This is fairly true, although there are species of Agaricus - horse mushrooms, wood mushrooms and 'the prince' being the members that spring to mind, but as others have noted, there are other species in this genus that are not good to eat, or are (non-fatally)poisonous.

But the risk is the same anyway, whether you're collecting the common ones or the esoteric delicacies; if you take the trouble to be very certain of the identification of whatever you're collecting, you'll be fine. If you don't, mistakes are costly.

BTW, death by poisoning from some fungi (notably the poisonous members of the genus Amanita[/i] is a particularly nasty way to go; typically consisting of violent, painful illness, a day or so of apparent recovery, then rapid decline and death.
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  #39  
Old 09-28-2006, 03:25 AM
Derleth Derleth is offline
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Quote:
Originally Posted by Anne Neville
The toxin that causes botulism
Botulism is caused by bacteria which release a characteristic toxin when they are destroyed. Consuming the toxin alone can cause poisining but not a case of botulism infection.
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Old 09-28-2006, 03:52 AM
Mangetout Mangetout is online now
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Quote:
Originally Posted by Derleth
Botulism is caused by bacteria which release a characteristic toxin when they are destroyed. Consuming the toxin alone can cause poisining but not a case of botulism infection.
Botulism is the poisoning. Or at least one form is. Infectious botulism does not normally occur in adults.
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Old 09-28-2006, 03:54 AM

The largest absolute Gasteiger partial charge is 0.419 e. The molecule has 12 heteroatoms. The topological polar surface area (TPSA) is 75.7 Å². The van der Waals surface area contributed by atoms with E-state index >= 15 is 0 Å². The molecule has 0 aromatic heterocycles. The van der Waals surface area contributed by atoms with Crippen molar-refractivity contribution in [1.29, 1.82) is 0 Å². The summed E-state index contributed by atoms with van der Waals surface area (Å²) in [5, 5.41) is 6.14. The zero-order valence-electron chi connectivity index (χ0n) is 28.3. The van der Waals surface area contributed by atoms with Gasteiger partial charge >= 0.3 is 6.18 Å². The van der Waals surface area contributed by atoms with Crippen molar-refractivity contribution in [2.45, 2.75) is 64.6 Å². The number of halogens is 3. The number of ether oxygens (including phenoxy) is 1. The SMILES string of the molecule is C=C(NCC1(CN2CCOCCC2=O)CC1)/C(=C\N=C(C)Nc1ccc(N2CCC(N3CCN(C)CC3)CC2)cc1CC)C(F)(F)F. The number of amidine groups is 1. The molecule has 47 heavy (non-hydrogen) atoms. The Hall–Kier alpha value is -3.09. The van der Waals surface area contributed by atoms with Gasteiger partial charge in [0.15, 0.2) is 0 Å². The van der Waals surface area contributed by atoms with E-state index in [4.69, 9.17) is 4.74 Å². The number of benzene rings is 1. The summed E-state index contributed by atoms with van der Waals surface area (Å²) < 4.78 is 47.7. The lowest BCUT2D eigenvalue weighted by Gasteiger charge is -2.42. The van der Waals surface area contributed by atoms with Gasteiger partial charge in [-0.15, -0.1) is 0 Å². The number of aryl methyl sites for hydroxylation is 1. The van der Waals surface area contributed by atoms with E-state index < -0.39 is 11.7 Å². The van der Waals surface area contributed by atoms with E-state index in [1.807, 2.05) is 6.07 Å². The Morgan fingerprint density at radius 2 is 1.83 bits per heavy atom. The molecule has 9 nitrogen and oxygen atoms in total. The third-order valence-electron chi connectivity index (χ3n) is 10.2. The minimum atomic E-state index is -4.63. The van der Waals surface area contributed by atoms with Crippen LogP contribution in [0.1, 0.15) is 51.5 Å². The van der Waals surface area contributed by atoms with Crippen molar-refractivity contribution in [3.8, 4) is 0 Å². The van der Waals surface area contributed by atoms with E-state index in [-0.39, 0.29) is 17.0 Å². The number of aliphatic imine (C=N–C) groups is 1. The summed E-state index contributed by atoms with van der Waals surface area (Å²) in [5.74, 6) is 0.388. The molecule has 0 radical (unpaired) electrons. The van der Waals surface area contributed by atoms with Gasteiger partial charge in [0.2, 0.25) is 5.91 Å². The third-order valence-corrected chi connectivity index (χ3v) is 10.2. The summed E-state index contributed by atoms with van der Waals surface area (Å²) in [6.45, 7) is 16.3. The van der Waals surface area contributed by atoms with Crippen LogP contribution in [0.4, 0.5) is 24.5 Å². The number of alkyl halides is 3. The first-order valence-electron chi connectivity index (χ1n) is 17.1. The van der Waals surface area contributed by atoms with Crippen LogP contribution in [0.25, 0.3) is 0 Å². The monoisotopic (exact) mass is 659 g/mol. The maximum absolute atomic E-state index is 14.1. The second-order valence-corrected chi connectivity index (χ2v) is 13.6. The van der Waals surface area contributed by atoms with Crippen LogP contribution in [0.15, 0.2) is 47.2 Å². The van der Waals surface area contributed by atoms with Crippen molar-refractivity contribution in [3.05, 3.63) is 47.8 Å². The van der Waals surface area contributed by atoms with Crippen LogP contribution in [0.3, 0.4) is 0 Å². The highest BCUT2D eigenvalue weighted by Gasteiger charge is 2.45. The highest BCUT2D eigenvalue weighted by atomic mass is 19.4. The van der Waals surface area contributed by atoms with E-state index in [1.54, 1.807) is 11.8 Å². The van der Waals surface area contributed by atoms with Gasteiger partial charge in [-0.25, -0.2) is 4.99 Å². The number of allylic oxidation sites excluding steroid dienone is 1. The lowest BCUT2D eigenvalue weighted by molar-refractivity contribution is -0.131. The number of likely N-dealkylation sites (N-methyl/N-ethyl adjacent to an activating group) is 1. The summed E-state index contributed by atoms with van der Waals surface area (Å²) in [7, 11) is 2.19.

Mangetout Mangetout is online now
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(Cite)
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What is botulism?

Botulism is a rare but serious paralytic illness caused by a nerve toxin that is produced by the bacterium Clostridium botulinum. There are three main kinds of botulism. Foodborne botulism is caused by eating foods that contain the botulism toxin. Wound botulism is caused by toxin produced from a wound infected with Clostridium botulinum. Infant botulism is caused by consuming the spores of the botulinum bacteria, which then grow in the intestines and release toxin.
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  #42  
Old 09-28-2006, 08:07 AM
Gadarene Gadarene is offline
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Quote:
There's at least one edible species in America which is easy to positively identify: the morel.
Also the chanterelle, as Xema mentions. Mmmmm, good stuff.

My parents go mushroom-hunting all the time on the Oregon coast. Chanterelles in abundance, as well as matsutake and several other varieties which I eat happily but whose names I don't know.
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Old 09-28-2006, 08:11 AM
Mangetout Mangetout is online now
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Quote:
Originally Posted by Gadarene
Also the chanterelle, as Xema mentions. Mmmmm, good stuff.
There are fungi that superficially resemble chantarelles; easily distinguished if you know the key identification points, but cases of mistaken identity can and do occur, even with this distinctive mushroom.
The point is that the cases of mistaken identity are always avoidable; not by becoming an expert mycologist, just by being properly able to identify the species you're seeking.
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  #44  
Old 09-28-2006, 08:14 AM
slaphead slaphead is offline
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Quote:
Originally Posted by Mangetout